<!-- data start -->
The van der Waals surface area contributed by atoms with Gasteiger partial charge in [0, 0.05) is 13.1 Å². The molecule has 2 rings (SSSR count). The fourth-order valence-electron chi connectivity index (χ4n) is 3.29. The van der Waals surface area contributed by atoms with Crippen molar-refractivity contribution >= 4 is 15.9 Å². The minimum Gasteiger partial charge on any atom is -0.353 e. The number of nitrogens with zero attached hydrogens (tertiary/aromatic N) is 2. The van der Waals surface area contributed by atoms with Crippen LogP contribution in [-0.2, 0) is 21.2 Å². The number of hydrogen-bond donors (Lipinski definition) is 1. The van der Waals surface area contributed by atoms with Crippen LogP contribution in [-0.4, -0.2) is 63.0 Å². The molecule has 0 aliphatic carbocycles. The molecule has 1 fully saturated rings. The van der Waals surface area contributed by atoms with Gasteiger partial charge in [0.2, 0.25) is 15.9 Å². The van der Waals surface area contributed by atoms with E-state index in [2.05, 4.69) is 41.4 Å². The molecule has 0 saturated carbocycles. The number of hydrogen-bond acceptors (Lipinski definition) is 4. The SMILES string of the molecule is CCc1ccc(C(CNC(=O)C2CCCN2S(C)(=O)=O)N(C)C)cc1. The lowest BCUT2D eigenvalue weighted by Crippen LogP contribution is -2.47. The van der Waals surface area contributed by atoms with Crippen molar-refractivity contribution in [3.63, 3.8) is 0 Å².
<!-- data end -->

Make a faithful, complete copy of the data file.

The van der Waals surface area contributed by atoms with Gasteiger partial charge in [0, 0.05) is 13.1 Å². The molecule has 2 rings (SSSR count). The fourth-order valence-electron chi connectivity index (χ4n) is 3.29. The van der Waals surface area contributed by atoms with Crippen molar-refractivity contribution >= 4 is 15.9 Å². The minimum Gasteiger partial charge on any atom is -0.353 e. The number of nitrogens with zero attached hydrogens (tertiary/aromatic N) is 2. The van der Waals surface area contributed by atoms with Crippen LogP contribution in [-0.2, 0) is 21.2 Å². The number of hydrogen-bond donors (Lipinski definition) is 1. The van der Waals surface area contributed by atoms with Crippen LogP contribution in [-0.4, -0.2) is 63.0 Å². The molecule has 0 aliphatic carbocycles. The molecule has 1 fully saturated rings. The van der Waals surface area contributed by atoms with Gasteiger partial charge in [0.2, 0.25) is 15.9 Å². The van der Waals surface area contributed by atoms with E-state index in [2.05, 4.69) is 41.4 Å². The molecule has 0 saturated carbocycles. The number of hydrogen-bond acceptors (Lipinski definition) is 4. The SMILES string of the molecule is CCc1ccc(C(CNC(=O)C2CCCN2S(C)(=O)=O)N(C)C)cc1. The lowest BCUT2D eigenvalue weighted by Crippen LogP contribution is -2.47. The van der Waals surface area contributed by atoms with Crippen molar-refractivity contribution in [3.63, 3.8) is 0 Å².